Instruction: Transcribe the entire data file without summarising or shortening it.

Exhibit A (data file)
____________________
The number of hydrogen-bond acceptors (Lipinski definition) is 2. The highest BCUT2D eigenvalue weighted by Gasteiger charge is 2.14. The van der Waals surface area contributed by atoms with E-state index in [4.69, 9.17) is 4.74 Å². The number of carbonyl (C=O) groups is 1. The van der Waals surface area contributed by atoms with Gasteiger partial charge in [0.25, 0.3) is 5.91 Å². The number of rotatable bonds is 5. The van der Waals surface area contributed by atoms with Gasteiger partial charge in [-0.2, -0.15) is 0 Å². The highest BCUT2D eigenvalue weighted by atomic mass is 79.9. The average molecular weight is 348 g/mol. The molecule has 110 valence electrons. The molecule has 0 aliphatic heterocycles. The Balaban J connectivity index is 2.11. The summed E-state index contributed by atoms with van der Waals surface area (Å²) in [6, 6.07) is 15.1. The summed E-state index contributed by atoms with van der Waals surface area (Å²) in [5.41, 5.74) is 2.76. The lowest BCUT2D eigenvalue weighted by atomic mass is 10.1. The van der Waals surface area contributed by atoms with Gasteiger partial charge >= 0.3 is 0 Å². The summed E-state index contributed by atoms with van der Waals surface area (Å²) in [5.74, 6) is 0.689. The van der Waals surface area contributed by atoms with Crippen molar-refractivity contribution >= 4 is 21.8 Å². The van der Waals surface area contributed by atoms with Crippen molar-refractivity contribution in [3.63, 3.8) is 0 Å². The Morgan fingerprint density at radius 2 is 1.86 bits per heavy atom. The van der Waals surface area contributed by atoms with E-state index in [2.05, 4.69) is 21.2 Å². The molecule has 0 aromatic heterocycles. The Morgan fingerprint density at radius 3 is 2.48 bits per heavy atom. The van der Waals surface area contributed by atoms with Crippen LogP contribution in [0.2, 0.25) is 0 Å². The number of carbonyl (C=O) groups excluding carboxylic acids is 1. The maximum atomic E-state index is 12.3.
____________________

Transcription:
The number of hydrogen-bond acceptors (Lipinski definition) is 2. The highest BCUT2D eigenvalue weighted by Gasteiger charge is 2.14. The van der Waals surface area contributed by atoms with E-state index in [4.69, 9.17) is 4.74 Å². The number of carbonyl (C=O) groups is 1. The van der Waals surface area contributed by atoms with Gasteiger partial charge in [0.25, 0.3) is 5.91 Å². The number of rotatable bonds is 5. The van der Waals surface area contributed by atoms with Gasteiger partial charge in [-0.2, -0.15) is 0 Å². The highest BCUT2D eigenvalue weighted by atomic mass is 79.9. The average molecular weight is 348 g/mol. The molecule has 110 valence electrons. The molecule has 0 aliphatic heterocycles. The Balaban J connectivity index is 2.11. The summed E-state index contributed by atoms with van der Waals surface area (Å²) in [6, 6.07) is 15.1. The summed E-state index contributed by atoms with van der Waals surface area (Å²) in [5.41, 5.74) is 2.76. The lowest BCUT2D eigenvalue weighted by atomic mass is 10.1. The van der Waals surface area contributed by atoms with Gasteiger partial charge >= 0.3 is 0 Å². The summed E-state index contributed by atoms with van der Waals surface area (Å²) in [5.74, 6) is 0.689. The van der Waals surface area contributed by atoms with Crippen molar-refractivity contribution >= 4 is 21.8 Å². The van der Waals surface area contributed by atoms with Crippen molar-refractivity contribution in [3.63, 3.8) is 0 Å². The Morgan fingerprint density at radius 2 is 1.86 bits per heavy atom. The van der Waals surface area contributed by atoms with E-state index in [2.05, 4.69) is 21.2 Å². The molecule has 0 aromatic heterocycles. The Morgan fingerprint density at radius 3 is 2.48 bits per heavy atom. The van der Waals surface area contributed by atoms with Crippen LogP contribution in [0.2, 0.25) is 0 Å². The number of carbonyl (C=O) groups excluding carboxylic acids is 1. The maximum atomic E-state index is 12.3.